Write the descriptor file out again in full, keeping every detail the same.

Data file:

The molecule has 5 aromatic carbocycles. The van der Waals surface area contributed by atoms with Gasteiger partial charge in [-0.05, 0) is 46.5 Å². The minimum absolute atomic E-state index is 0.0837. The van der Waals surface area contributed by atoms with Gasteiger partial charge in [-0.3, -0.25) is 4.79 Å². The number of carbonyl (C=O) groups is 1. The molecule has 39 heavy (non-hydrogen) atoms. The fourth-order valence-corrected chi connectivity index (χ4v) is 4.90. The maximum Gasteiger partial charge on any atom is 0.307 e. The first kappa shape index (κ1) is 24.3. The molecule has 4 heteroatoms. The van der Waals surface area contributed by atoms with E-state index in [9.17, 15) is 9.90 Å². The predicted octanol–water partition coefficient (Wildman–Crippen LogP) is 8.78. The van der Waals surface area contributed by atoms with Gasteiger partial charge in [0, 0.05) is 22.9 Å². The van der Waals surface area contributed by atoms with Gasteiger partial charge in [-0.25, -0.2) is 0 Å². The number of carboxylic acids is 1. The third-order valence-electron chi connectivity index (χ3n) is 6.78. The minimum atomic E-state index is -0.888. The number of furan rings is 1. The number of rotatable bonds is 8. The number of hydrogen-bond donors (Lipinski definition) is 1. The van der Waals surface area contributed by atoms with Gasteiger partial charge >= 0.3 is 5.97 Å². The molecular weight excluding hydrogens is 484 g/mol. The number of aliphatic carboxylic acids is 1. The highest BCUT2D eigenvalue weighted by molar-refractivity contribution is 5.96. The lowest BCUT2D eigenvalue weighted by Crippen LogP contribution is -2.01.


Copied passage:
The molecule has 5 aromatic carbocycles. The van der Waals surface area contributed by atoms with Gasteiger partial charge in [-0.05, 0) is 46.5 Å². The minimum absolute atomic E-state index is 0.0837. The van der Waals surface area contributed by atoms with Gasteiger partial charge in [-0.3, -0.25) is 4.79 Å². The number of carbonyl (C=O) groups is 1. The molecule has 39 heavy (non-hydrogen) atoms. The fourth-order valence-corrected chi connectivity index (χ4v) is 4.90. The maximum Gasteiger partial charge on any atom is 0.307 e. The first kappa shape index (κ1) is 24.3. The molecule has 4 heteroatoms. The van der Waals surface area contributed by atoms with E-state index in [9.17, 15) is 9.90 Å². The predicted octanol–water partition coefficient (Wildman–Crippen LogP) is 8.78. The van der Waals surface area contributed by atoms with Gasteiger partial charge in [0, 0.05) is 22.9 Å². The van der Waals surface area contributed by atoms with Gasteiger partial charge in [-0.25, -0.2) is 0 Å². The number of carboxylic acids is 1. The third-order valence-electron chi connectivity index (χ3n) is 6.78. The minimum atomic E-state index is -0.888. The number of furan rings is 1. The number of rotatable bonds is 8. The number of hydrogen-bond donors (Lipinski definition) is 1. The van der Waals surface area contributed by atoms with Gasteiger partial charge >= 0.3 is 5.97 Å². The molecular weight excluding hydrogens is 484 g/mol. The number of aliphatic carboxylic acids is 1. The highest BCUT2D eigenvalue weighted by molar-refractivity contribution is 5.96. The lowest BCUT2D eigenvalue weighted by Crippen LogP contribution is -2.01.